The Porsche Taycan Debuts as One of the Most Anticipated Cars of the Decade

With as much as 560kW on tap and about 380 kilometres of range, Porsche’s all-electric sedan charges onto the market.

By Sean Evans 09/09/2019

Niagara Falls in Ontario, Canada, was chosen as the locale for the reveal of the Porsche Taycan fully electric sedan for good reason: the ginormous hydro-electric power plant that resides there. It didn’t hurt that the Taycan looked imposing in the foreground of the press snaps either. It’ll likely garner attention wherever it goes, especially from whomever it quietly zooms past thanks to the eye-catching, futuristic design and some serious power-train engineering.

In terms of size, the Taycan is smaller than the Panamera, about the same size as a BMW 5 Series or a Mercedes-Benz E-Class, or even the car that it’ll henceforth be benchmarked against: the Tesla Model S. I got a test-ride in a Taycan around a Formula E track. Despite being thrashed around by a professional racing driver, I felt that the backseat was plush and spacious enough for my 6-foot-2 frame. The car was also fast as hell.


The 56kW Taycan Turbo S surges from zero to 100km/h in 2.8 seconds using launch control.
Photo: Courtesy of Porsche AG.

Underneath the floor is a skateboard containing a 93 kWh lithium-ion battery pack, which pushes energy to a pair of synchronous electric motors, one for each axle. The front axle receives a single-speed motor while the rear contains a two-speed transmission. For the quizzical, the first gear is for acceleration, and the shift point is around 100 kilometres an hour. While it’s pretty unusual for an EV to include a transmission, the point here is pure power and time will tell whether this will practically benefit drivers.

Onto the name. The base Taycan will be called the Turbo and some engineering tinkering will eke out more power for the Turbo S. As there is no combustion engine to which a turbo can physically be affixed, it’s silly to keep the conventional names, but Porsche is doing so because it believes customers can better equate the products to competitor vehicles. (Later next year, there will be a wagon variant, too.)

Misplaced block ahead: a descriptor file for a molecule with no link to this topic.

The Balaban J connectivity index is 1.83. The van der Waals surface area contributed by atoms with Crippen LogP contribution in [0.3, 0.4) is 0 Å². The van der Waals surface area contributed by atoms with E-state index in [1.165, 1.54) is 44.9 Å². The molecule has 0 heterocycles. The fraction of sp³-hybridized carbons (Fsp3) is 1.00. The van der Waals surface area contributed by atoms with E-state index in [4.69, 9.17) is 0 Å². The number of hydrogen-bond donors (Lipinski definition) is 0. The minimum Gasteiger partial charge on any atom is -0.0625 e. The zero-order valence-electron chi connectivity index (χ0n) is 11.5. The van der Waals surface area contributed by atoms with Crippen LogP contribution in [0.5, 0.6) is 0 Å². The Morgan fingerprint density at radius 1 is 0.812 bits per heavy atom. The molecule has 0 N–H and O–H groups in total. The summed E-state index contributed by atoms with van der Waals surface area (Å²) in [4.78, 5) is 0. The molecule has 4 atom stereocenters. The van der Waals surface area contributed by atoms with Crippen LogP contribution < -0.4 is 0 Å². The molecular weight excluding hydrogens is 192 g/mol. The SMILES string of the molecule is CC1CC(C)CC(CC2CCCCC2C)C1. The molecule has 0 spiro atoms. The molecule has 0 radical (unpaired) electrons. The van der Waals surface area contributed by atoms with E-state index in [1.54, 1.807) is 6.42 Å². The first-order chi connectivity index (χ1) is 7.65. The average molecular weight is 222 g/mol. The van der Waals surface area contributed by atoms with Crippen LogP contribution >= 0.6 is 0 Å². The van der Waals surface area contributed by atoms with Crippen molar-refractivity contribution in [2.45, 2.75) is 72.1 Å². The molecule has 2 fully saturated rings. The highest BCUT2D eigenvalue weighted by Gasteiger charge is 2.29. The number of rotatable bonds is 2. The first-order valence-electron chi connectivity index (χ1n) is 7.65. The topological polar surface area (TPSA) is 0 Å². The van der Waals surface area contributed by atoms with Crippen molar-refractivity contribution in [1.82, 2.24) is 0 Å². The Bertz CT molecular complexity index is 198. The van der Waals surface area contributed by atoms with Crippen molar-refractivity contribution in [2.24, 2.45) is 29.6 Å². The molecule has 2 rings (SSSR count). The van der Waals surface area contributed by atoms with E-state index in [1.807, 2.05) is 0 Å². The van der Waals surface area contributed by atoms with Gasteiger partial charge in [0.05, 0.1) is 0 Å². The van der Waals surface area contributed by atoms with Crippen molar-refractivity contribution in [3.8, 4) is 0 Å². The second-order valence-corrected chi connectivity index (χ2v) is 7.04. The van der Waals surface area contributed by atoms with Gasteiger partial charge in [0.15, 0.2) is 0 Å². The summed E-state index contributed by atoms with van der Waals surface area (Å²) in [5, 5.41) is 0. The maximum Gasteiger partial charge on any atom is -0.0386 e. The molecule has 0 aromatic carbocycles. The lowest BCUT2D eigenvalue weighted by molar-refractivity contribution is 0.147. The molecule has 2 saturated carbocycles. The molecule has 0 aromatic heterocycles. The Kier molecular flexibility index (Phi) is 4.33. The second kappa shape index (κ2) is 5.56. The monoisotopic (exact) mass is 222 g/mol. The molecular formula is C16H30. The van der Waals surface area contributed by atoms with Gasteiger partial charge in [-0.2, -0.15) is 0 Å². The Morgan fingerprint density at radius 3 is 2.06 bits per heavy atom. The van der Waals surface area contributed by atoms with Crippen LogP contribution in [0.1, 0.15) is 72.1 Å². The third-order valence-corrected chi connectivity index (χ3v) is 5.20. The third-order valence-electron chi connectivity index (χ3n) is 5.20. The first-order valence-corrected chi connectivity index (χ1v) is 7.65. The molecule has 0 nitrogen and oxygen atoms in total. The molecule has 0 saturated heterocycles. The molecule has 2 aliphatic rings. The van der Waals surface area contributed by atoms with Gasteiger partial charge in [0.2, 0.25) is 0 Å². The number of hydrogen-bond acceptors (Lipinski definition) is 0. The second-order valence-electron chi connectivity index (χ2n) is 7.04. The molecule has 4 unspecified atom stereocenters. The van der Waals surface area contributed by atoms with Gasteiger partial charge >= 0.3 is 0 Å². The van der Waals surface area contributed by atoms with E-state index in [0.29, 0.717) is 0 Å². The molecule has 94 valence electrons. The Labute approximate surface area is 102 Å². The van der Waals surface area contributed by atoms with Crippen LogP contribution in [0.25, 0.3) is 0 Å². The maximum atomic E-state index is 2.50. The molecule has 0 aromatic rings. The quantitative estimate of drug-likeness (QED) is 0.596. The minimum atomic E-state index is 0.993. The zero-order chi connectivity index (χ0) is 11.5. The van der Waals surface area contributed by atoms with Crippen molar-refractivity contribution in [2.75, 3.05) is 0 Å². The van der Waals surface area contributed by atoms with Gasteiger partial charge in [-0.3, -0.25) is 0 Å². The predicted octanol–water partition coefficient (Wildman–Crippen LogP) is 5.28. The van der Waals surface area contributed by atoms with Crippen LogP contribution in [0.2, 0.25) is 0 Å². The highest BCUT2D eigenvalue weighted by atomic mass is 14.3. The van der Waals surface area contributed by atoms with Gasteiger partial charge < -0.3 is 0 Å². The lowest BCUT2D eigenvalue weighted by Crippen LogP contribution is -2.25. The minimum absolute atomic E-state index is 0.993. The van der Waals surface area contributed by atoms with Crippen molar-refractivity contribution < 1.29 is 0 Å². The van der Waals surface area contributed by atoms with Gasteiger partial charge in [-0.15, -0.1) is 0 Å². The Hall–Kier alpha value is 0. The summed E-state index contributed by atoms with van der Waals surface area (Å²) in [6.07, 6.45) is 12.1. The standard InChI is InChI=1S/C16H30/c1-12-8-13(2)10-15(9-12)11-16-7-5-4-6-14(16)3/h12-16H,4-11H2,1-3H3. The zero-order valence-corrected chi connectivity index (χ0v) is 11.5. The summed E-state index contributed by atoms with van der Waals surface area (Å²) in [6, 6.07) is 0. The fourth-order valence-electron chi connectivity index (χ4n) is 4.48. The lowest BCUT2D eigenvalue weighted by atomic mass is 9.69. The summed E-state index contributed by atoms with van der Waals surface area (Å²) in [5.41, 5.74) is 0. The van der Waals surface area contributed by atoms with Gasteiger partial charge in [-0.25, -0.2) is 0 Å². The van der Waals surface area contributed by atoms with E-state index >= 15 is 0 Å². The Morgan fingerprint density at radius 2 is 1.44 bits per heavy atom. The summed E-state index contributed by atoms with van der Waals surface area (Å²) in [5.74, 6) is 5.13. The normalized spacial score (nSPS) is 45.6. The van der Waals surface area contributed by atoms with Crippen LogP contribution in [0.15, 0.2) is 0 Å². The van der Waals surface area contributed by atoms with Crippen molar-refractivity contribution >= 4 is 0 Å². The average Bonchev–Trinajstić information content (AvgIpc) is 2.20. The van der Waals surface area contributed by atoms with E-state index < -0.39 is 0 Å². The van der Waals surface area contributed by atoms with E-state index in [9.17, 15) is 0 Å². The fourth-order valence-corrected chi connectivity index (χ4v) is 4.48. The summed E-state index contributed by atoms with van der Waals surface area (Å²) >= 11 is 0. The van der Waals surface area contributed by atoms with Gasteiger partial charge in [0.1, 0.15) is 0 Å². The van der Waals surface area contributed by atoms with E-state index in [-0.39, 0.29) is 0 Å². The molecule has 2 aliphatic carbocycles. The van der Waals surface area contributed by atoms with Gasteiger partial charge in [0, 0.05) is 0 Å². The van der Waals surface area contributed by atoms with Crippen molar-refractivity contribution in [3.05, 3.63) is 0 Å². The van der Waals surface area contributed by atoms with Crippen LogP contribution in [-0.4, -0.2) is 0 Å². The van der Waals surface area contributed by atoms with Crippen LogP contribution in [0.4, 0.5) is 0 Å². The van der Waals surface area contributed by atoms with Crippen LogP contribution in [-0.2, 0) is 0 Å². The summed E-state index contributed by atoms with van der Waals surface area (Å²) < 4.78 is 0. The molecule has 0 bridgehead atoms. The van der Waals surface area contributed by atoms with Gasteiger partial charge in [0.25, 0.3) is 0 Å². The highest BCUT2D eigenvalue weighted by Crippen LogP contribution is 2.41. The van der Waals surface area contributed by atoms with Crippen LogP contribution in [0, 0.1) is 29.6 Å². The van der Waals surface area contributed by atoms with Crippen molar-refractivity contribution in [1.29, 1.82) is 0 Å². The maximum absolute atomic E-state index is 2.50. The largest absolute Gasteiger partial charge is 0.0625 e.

A peek inside Porsche’s zero-emissions sedan.
Photo: Courtesy of Porsche AG.

Both the Turbo and the Turbo S generate 460kW, but an “overboost” function affords the Turbo bursts up to 500kW while the Turbo S pushes 560kW to the wheels. The torque is 848 and 1049Nm, respectively, which is good enough to propel the 2336 kilogram beast from a standstill to 100km/h in 3.0 seconds for the Turbo and in 2.6 seconds for the Turbo S. While those numbers are more blunted than a Tesla Model S, Porsche would prefer you focus on the fact that the engineers were more concerned with making an all-around dynamic car with repeatable performance rather than a drag strip winner.


The Taycan Turbo runs with 500kW and 848Nm of torque.
Photo: Courtesy of Porsche AG.

Porsche hopes for a range of 450 kilometres, though no official numbers have arrived. It’ll likely clock in around 380 kilometres, and that’s a little bit of a bummer because the Model S can go about 50 per cent further (595 kilometres) on a battery that’s only about 8 per cent bigger. Perhaps to offset this, Porsche’s imbued the Taycan with 800-volt charging systems, a giant nose-thumb to the norm of 400-volt systems in most other EVs. Still, the battery can only take about 270 kWh at its peak, though Porsche believes to achieve 400-500 kWh as advancements in technology develop. For now, with optimal temperature and conditions, the Taycan can go from five per cent charge to 80 per cent in roughly 20 minutes.


The Taycan’s high-tech interior.
Photo: Courtesy of Porsche AG.

Pricing for Australia won’t be revealed until early 2020, with the first cars arriving to Australia in Q4 2020.

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